What if... Britain was under nuclear attack
BBC had planned to announce a nuclear attack on Britain. The script finalised in discussion with the government between 1973-75, during the Cold War has just been released by the National Archives.world Updated: Oct 03, 2008 13:41 IST
"This is the Wartime Broadcasting Service. This country has been attacked with nuclear weapons."
Had it ever been broadcast, it would have been the most dramatic announcement in radio history.
That's how BBC had planned to announce a nuclear attack on Britain. The script finalised in discussion with the government between 1973-75, during the Cold War has just been released by the National Archives.
The BBC would have announced after the initial warning: "Communications have been severely disrupted, and the number of casualties and the extent of the damage are not yet known. We shall bring you further information as soon as possible. Meanwhile, stay tuned to this wavelength, stay calm and stay in your own homes".
It would have asked the people not to stir out of their homes because of radiation fears. "Do not, in any circumstances, go outside the house. Radioactive fall-out can kill. You cannot see it or feel it, but it is there. If you go outside, you will bring danger to your family and you may die. Stay in your fall-out room until you are told it is safe to come out or you hear the 'all clear' on the sirens".
The BBC would have issued instructions on how to conserve water and food. "Water must not be used for flushing lavatories: until you are told that lavatories may be used again, other toilet arrangements must be made. Use your water only for essential drinking and cooking purposes. Water means life. Don't waste it. Make your food stocks last: ration your supply, because it may have to last for 14 days or more. If you have fresh food in the house, use this first to avoid wasting it: food in tins will keep".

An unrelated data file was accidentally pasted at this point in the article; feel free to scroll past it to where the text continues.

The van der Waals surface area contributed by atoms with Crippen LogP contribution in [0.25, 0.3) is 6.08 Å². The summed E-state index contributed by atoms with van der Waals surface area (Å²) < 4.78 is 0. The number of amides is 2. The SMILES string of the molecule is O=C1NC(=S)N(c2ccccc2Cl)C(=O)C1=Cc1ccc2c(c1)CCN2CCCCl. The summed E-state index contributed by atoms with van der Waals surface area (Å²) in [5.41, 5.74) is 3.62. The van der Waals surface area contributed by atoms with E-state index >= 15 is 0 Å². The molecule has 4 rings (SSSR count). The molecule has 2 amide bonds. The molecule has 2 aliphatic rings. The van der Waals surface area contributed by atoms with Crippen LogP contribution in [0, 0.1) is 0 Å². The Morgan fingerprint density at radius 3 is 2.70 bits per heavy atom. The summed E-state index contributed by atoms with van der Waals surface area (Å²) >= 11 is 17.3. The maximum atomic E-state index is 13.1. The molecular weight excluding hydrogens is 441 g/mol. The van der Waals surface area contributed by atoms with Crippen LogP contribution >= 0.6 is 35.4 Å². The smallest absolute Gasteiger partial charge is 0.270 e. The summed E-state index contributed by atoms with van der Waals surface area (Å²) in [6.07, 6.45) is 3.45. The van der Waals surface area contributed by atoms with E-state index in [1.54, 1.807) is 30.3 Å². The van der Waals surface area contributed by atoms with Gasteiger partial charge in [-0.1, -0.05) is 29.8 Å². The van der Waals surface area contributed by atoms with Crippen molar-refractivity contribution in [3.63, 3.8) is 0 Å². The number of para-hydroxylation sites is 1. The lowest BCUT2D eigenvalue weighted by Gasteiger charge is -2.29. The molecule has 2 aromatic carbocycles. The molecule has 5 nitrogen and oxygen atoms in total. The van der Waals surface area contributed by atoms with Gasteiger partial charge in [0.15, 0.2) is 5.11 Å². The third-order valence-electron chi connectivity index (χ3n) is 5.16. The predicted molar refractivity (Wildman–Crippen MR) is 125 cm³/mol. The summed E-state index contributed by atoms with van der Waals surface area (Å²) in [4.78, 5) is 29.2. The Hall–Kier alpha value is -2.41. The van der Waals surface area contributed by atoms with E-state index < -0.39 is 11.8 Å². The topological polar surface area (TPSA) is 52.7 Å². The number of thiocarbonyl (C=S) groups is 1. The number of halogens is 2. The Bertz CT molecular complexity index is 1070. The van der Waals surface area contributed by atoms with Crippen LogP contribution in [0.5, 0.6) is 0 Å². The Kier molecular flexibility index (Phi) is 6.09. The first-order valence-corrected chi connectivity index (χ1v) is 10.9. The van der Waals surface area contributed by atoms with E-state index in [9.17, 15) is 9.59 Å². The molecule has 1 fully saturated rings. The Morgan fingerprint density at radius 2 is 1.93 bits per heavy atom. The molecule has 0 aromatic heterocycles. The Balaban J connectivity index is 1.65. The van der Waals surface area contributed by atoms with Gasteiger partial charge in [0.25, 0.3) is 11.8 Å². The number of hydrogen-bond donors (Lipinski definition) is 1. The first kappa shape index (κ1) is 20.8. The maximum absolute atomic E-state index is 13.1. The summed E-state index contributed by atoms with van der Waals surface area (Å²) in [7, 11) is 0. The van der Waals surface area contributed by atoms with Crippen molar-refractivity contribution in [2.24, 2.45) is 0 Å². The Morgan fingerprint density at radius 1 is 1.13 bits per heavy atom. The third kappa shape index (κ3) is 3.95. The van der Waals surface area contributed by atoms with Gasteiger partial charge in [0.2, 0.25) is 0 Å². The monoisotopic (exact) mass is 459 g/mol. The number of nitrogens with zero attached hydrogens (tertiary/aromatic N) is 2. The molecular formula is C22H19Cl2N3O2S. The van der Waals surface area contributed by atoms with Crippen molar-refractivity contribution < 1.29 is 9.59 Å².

BBC News recalls that while scripting the announcement it was also discussed who in the BBC would actually voice the announcement.
In a letter from June 1974, Harold Greenwood from the Ministry of Posts and Telecommunications wrote to the BBC: "During the Second World War, we came to recognise the voices of Stuart Hibberd, Alvar Lidell and other main news readers. I would expect that in the period of crisis preceding an attack a similar association of particular voices with the authoritative 'voice of the BBC' would develop".
Greenwood was worried that people might not trust an unfamiliar voice making such an announcement. "Indeed, if an unfamiliar voice repeats the same announcement hour after hour for 12 hours, listeners may begin to suspect that they are listening to a machine set to switch on every hour... and that perhaps after all the BBC has been obliterated."
The Telegraph has said: "News that the British civilization was facing its greatest ever threat" was to be announced "short on theatrics, with little to offer but a stiff upper lip". It was referring to the fact that the BBC release does not give any details of the nuclear attack and does not refer to any nuclear shelters where people could go.
The Independent has pointed out that the government of the day was apparently more concerned with who would make the announcement than the announcement itself. " Whitehall was obsessed as much with the voice that would be used to announce Armageddon as it was with protecting what was left of the British population," the newspaper has said.